Ask most software professionals what Agile is and they’ll probably start talking about flexibility and delivering what the customer wants. Some may even mention the word “iterations”. But inevitably, they’ll say at some point that it means less or even no documentation. After all, doesn’t creating, updating, and circulating painstakingly comprehensive documentation that everyone and their mother have officially signed off on go against the very core of Agile? Of course it does! But really, they’re missing the point!
Read The Agile Manifesto. (No, seriously - read it now. It’s short. I’ll wait.) It’s essentially a list of values. More specifically, it’s a right-side/left-side weighted list of values: “Value this over that”. Many people seem to get the impression that this is really a “good vs. bad” list and that those values on the right side are evil and should essentially be tossed on the floor. This leads to the conclusion that in order to be Agile we must throw away our fancy expensive tools, document as little as possible, and scoff at the idea of a project plan. This conclusion is quite convenient because it essentially means “less work, more productivity!” (particularly in regards to the documentation and project planning). I couldn’t disagree with this conclusion more.
My interpretation of the Manifesto targets “over” as the operative word. It’s not just a list of right vs. wrong or good vs. bad. It’s a list of priorities. In other words, none of the concepts on the list should be removed from your development lifecycle – they are all important… just not equally important. This is not a unique interpretation, in fact it says so right at the end of the manifesto!
So, the next time your team sits down to tackle that big new project, don’t make the first order of business to outlaw all meetings, documentation, and project plans. Instead, collaborate with both your team and the business members involved (you do have business members sitting in the room, directly involved in the project planning, right?) and determine the bare minimum that will allow all of you to work and communicate in the best way possible. This often means that you can pick and choose which parts of the Agile methodologies and process work for your particular project and end up with an amalgamation of Waterfall, Agile, XP, SCRUM and whatever other methodologies the members of your team have been exposed to (my favorite is “SCRUMerfall”).
The biggest implication of this is that there is no one way to implement Agile. There is no checklist with which you can tick off boxes and confidently conclude that, “Yep, we’re Agile™!” In fact, depending on your business and the members of your team, moving to Agile full-bore may actually be ill-advised. Such a drastic change just ends up taking everyone out of their comfort zone which they inevitably fall back into by the end of the project. This often results in frustration to the point that Agile is abandoned altogether because “we just need to ship something!” Needless to say, this is far more devastating to a project.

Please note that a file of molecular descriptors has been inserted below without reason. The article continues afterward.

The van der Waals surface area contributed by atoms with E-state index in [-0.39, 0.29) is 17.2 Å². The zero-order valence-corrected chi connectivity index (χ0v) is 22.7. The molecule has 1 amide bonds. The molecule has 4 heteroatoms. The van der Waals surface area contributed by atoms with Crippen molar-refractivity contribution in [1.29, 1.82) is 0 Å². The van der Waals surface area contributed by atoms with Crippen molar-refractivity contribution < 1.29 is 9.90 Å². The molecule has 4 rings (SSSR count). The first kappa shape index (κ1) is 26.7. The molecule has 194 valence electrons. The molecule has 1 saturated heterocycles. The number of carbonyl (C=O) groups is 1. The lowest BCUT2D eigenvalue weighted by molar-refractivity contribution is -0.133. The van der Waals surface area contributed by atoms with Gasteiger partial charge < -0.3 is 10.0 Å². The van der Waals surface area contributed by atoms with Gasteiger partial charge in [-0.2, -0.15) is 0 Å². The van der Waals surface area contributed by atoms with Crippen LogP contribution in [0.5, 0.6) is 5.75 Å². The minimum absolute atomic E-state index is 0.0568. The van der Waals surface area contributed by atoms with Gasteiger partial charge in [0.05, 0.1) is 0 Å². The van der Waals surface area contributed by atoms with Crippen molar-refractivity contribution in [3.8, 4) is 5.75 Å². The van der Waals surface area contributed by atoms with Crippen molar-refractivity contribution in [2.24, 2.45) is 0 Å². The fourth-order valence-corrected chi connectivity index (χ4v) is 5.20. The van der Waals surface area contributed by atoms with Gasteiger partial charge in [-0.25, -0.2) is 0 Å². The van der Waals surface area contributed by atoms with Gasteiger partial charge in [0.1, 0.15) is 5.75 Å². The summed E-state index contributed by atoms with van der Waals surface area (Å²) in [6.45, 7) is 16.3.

Instead, I offer this approach: keep it simple and take it slow. If your business members or customers are only involved at the beginning phases and nowhere to be seen until the project is delivered, invite them to your daily meetings; encourage them to keep up to speed on what’s going on on a daily basis and provide feedback. If your current process is heavy on the documentation, try to reduce it as opposed to eliminating it outright. If you need a “TPS Change Request” signed in triplicate with a 5-day “cooling off period” before a change is implemented, try a simple bug tracking system! Tighten the feedback loop!
Finally, at the end of every “iteration” (whatever that means to you, as long as it’s relatively frequent), take as much time as you can spare (even if it’s an hour or so) and perform some kind of retrospective. Learn from your mistakes. Figure out what’s working for you and what’s not, then fix it. Before you know it you’ve got a handful of iterations and/or projects under your belt and you sit down with your team to realize that, “Hey, this is working - we’re pretty Agile!”
After all, Agile is a Zen state. It’s a destination that you aim for, not force, and even if you never reach true “enlightenment” that doesn’t mean your team can’t be exponentially better off from merely taking the journey.